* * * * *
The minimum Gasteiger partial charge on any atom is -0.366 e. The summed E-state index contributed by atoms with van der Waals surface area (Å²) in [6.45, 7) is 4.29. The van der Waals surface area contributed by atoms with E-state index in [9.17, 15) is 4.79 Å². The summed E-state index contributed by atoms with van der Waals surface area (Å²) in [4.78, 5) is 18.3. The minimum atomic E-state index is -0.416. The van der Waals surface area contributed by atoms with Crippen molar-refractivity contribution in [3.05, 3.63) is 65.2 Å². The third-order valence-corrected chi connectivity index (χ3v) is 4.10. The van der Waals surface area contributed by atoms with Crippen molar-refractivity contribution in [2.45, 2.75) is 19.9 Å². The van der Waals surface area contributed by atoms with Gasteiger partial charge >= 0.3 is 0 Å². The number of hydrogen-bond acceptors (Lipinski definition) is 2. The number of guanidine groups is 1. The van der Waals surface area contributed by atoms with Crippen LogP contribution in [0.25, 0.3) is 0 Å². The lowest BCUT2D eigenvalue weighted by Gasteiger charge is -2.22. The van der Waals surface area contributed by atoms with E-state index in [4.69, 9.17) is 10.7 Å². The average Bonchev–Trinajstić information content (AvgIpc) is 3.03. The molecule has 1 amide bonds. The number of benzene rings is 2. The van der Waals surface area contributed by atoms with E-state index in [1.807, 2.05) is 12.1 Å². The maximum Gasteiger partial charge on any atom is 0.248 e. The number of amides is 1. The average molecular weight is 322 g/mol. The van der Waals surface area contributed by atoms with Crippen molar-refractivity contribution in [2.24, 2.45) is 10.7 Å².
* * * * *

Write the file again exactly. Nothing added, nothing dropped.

The minimum Gasteiger partial charge on any atom is -0.366 e. The summed E-state index contributed by atoms with van der Waals surface area (Å²) in [6.45, 7) is 4.29. The van der Waals surface area contributed by atoms with E-state index in [9.17, 15) is 4.79 Å². The summed E-state index contributed by atoms with van der Waals surface area (Å²) in [4.78, 5) is 18.3. The minimum atomic E-state index is -0.416. The van der Waals surface area contributed by atoms with Crippen molar-refractivity contribution in [3.05, 3.63) is 65.2 Å². The third-order valence-corrected chi connectivity index (χ3v) is 4.10. The van der Waals surface area contributed by atoms with Crippen molar-refractivity contribution in [2.45, 2.75) is 19.9 Å². The van der Waals surface area contributed by atoms with Gasteiger partial charge >= 0.3 is 0 Å². The number of hydrogen-bond acceptors (Lipinski definition) is 2. The number of guanidine groups is 1. The van der Waals surface area contributed by atoms with Crippen LogP contribution in [0.25, 0.3) is 0 Å². The lowest BCUT2D eigenvalue weighted by Gasteiger charge is -2.22. The van der Waals surface area contributed by atoms with E-state index in [4.69, 9.17) is 10.7 Å². The average Bonchev–Trinajstić information content (AvgIpc) is 3.03. The molecule has 1 amide bonds. The number of benzene rings is 2. The van der Waals surface area contributed by atoms with E-state index in [1.807, 2.05) is 12.1 Å². The maximum Gasteiger partial charge on any atom is 0.248 e. The number of amides is 1. The average molecular weight is 322 g/mol. The van der Waals surface area contributed by atoms with Crippen molar-refractivity contribution in [2.24, 2.45) is 10.7 Å².